Alternate Chauvin juror admits fear of ‘people coming to my house’

By Bob Unruh

An alternate juror in the Derek Chauvin trial in Minneapolis admitted she feared “people coming to my house if they were not happy with the verdict.”

Brooklyn Center resident Lisa Christensen, the Washington Examiner reported, did not suggest that the jury allowed such concerns to impact the verdict of second-degree murder, third-degree murder and second-degree manslaughter.

But her acknowledgement shows at a minimum that jurors likely were aware of the possibility of violent protesters seeking retribution against jurors.

Christensen said she had mixed feelings about being on the jury.

“The reason, at that time, was I did not know what the outcome was going to be, so I felt like either way you are going to disappoint one group or the other,” she said in an interview with KARE 11. “I did not want to go through rioting and destruction again, and I was concerned about people coming to my house if they were not happy with the verdict.”

Christensen said she believed there was enough evidence to convict Chauvin.

Christensen said she had seen the video of Floyd’s death before the trial and also had learned of the city’s $27 million payment to the family.

She said she thought the force used by Chauvin was not appropriate.

“I kept thinking about the critical decision-making model that was presented. It was in the back of my mind about how they said you must reassess constantly, and I felt like that was not done.”

She said the videos of the incident were “what really nailed it.”

The identities of the jurors were protected during the trial, and no other jury member has stepped forward to comment.

Reporter Kyle Becker at Becker News said Christenson “outright admitted that jury intimidation played a major part in the trial.”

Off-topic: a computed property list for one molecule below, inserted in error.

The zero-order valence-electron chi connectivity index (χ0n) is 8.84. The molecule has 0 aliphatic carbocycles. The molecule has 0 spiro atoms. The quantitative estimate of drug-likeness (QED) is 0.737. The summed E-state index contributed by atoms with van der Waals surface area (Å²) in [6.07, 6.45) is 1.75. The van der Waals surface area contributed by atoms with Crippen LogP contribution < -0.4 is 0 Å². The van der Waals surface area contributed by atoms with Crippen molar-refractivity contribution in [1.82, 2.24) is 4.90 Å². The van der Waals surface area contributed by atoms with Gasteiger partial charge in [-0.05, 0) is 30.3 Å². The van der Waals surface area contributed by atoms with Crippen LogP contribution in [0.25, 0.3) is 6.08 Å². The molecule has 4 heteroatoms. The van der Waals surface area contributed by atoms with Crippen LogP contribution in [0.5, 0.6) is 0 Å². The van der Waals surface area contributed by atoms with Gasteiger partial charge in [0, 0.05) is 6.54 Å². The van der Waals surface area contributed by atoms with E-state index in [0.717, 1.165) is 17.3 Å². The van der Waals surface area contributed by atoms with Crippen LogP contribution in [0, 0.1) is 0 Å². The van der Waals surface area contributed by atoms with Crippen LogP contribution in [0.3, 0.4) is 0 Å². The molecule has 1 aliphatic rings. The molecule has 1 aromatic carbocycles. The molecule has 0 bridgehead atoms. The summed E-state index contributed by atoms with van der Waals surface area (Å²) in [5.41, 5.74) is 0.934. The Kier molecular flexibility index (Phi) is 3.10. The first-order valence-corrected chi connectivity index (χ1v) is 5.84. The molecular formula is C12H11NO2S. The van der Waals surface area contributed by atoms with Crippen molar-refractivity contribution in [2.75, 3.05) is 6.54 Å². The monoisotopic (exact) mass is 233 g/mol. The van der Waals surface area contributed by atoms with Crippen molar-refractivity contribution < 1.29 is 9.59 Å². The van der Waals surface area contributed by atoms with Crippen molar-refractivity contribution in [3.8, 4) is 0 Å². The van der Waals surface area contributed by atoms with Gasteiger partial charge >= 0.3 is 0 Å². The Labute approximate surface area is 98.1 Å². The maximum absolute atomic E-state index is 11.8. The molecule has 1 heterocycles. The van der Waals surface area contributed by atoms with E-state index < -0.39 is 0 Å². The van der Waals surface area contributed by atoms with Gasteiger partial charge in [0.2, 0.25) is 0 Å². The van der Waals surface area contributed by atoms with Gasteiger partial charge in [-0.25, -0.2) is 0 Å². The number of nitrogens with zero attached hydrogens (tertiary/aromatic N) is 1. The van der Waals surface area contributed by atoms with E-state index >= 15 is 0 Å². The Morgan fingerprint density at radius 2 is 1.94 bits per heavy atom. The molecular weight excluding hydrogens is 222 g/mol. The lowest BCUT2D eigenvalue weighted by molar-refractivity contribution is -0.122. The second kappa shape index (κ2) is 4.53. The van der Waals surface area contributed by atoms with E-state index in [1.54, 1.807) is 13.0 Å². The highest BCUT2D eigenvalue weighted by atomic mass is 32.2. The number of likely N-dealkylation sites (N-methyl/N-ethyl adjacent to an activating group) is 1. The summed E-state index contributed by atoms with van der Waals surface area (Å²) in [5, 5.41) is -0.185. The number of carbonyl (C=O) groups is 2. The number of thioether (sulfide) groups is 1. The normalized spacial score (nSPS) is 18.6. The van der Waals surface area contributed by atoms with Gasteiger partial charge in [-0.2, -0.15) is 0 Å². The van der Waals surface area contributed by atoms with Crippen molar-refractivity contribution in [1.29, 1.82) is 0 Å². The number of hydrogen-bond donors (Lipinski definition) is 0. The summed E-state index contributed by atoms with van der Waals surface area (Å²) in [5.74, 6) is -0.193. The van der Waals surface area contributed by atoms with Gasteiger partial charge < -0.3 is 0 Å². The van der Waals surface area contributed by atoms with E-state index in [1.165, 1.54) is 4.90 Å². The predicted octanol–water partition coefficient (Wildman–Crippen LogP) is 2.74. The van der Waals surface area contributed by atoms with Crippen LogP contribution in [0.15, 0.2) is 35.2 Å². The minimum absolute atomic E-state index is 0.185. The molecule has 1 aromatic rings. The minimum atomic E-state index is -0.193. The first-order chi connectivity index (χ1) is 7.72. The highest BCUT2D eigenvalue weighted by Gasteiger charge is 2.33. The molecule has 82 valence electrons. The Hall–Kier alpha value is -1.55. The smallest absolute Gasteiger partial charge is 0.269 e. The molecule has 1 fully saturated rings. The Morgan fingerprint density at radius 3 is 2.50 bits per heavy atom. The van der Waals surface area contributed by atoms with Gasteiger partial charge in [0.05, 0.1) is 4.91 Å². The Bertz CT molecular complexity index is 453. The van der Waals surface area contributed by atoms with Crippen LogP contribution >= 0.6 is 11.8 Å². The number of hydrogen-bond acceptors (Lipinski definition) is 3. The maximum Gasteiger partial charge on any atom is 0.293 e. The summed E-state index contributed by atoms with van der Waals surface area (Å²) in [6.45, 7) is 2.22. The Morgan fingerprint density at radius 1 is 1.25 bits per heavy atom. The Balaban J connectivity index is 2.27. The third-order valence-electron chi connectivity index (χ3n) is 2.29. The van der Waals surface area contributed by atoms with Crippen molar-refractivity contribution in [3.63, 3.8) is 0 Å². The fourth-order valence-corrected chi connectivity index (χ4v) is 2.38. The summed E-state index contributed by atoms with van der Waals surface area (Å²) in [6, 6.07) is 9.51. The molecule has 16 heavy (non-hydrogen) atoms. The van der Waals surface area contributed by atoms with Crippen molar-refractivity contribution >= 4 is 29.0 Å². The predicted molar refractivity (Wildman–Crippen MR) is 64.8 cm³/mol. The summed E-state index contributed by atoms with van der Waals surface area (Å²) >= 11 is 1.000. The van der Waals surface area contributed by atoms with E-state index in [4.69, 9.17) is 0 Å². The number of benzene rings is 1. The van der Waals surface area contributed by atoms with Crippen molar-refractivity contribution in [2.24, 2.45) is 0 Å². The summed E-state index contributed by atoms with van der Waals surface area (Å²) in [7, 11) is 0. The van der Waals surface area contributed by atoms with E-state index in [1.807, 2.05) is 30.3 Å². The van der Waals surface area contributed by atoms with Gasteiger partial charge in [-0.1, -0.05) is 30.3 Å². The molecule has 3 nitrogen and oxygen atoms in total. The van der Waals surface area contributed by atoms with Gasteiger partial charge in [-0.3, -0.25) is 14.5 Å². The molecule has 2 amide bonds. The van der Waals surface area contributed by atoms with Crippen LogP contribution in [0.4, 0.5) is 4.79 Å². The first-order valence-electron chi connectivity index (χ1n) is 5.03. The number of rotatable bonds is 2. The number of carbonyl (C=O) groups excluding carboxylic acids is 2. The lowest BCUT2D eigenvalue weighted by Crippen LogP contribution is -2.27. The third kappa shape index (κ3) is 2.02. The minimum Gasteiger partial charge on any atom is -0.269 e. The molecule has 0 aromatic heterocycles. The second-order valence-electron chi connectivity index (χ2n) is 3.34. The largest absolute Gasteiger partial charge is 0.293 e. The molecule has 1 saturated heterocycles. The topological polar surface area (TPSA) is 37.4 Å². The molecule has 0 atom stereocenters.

He cited the comments from Democratic politicians, including President Biden, who said while the jury was deliberating he wanted the “right” verdict and that the evidence was overwhelming.

Rep. Maxine Waters, D-Calif., urged protesters to “get more confrontational” if Chauvin was not found guilty.

She’s now the target of a congressional ethics complaint. Her comments came before the jury was sequestered.

The octogenarian told a crowd of protesters: “Well, we’ve got to stay on the street and we’ve got to get more active, we’ve got to get more confrontational. We’ve got to make sure that they know that we mean business.”

It was widely understood as a message to jurors to find Chauvin guilty.

Judicial Watch’s complaint to the Office of Congressional Ethics said: “Ms. Waters took an oath to uphold and defend the Constitution of the United States, which includes the rights accorded to Officer Chauvin to a fair and impartial trial by a jury of his peers and to due process. Ms. Waters’ inflammatory comments that pressure the jury, while encouraging rioters already engaged in rampant destruction of property and attacks on police officers, to ‘get more confrontational’ are irresponsible and dangerous incitement by a Member of Congress.”

The complaint continued: “Ms. Waters’ conduct surely does not reflect creditably on the House. By encouraging violence in response to a ‘guilty’ jury verdict, she seeks to undermine the Constitution’s guarantees and protections, and fosters the breakdown of civil society. Such dangerous and reckless rhetoric demands investigation.

“More disturbingly still, this behavior by Rep. Waters represents a pattern of conduct. In June 2018, Ms. Waters exhorted protesters to form ‘crowds’ to ‘push back’ on President Trump’s cabinet members, saying, ‘If you see anybody from that Cabinet in a restaurant, in a department store, at a gasoline station, you get out and you create a crowd and you push back on them! And you tell them that they are not welcome, anymore, anywhere.'”

Attorney Alan Dershowitz said the judge should have granted a mistrial because of Waters’ statements.

“Well, first of all the judge should have granted a motion for mistrial based on the efforts of Congresswoman Waters to influence the jury,” he told Newsmax’s Grant Stinchfield. “Her message was clearly intended to get to the jury. If you acquit or you find the charge less than murder we will burn down your building, we will burn down your businesses. We will attack you. We will do what happened to the witness, blood on their door.”

He called it an “attempt to intimidate the jury.”

“It’s borrowed precisely from the Ku Klux Klan of the 1930s,” he said.

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